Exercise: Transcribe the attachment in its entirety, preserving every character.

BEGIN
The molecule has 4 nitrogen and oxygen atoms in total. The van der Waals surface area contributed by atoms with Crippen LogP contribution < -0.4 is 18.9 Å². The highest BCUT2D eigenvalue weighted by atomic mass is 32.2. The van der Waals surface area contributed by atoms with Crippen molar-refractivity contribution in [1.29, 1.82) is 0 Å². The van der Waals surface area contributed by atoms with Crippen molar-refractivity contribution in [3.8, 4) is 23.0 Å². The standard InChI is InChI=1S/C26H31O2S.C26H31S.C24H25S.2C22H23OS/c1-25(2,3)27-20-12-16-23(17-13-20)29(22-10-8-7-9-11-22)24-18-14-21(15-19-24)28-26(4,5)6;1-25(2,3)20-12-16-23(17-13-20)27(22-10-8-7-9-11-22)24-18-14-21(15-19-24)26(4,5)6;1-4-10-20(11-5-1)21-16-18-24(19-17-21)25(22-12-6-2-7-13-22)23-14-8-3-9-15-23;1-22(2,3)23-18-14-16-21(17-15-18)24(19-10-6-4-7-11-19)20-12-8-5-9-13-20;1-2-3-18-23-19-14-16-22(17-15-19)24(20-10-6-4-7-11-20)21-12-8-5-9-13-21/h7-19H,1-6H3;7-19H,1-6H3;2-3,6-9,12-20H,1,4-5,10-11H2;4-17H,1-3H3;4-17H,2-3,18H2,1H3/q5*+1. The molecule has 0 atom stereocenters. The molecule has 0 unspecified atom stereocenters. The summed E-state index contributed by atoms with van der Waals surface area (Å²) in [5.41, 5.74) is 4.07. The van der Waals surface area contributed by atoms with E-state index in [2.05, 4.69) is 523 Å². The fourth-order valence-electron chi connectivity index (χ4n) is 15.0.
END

The molecule has 4 nitrogen and oxygen atoms in total. The van der Waals surface area contributed by atoms with Crippen LogP contribution < -0.4 is 18.9 Å². The highest BCUT2D eigenvalue weighted by atomic mass is 32.2. The van der Waals surface area contributed by atoms with Crippen molar-refractivity contribution in [1.29, 1.82) is 0 Å². The van der Waals surface area contributed by atoms with Crippen molar-refractivity contribution in [3.8, 4) is 23.0 Å². The standard InChI is InChI=1S/C26H31O2S.C26H31S.C24H25S.2C22H23OS/c1-25(2,3)27-20-12-16-23(17-13-20)29(22-10-8-7-9-11-22)24-18-14-21(15-19-24)28-26(4,5)6;1-25(2,3)20-12-16-23(17-13-20)27(22-10-8-7-9-11-22)24-18-14-21(15-19-24)26(4,5)6;1-4-10-20(11-5-1)21-16-18-24(19-17-21)25(22-12-6-2-7-13-22)23-14-8-3-9-15-23;1-22(2,3)23-18-14-16-21(17-15-18)24(19-10-6-4-7-11-19)20-12-8-5-9-13-20;1-2-3-18-23-19-14-16-22(17-15-19)24(20-10-6-4-7-11-20)21-12-8-5-9-13-21/h7-19H,1-6H3;7-19H,1-6H3;2-3,6-9,12-20H,1,4-5,10-11H2;4-17H,1-3H3;4-17H,2-3,18H2,1H3/q5*+1. The molecule has 0 atom stereocenters. The molecule has 0 unspecified atom stereocenters. The summed E-state index contributed by atoms with van der Waals surface area (Å²) in [5.41, 5.74) is 4.07. The van der Waals surface area contributed by atoms with E-state index in [2.05, 4.69) is 523 Å². The fourth-order valence-electron chi connectivity index (χ4n) is 15.0.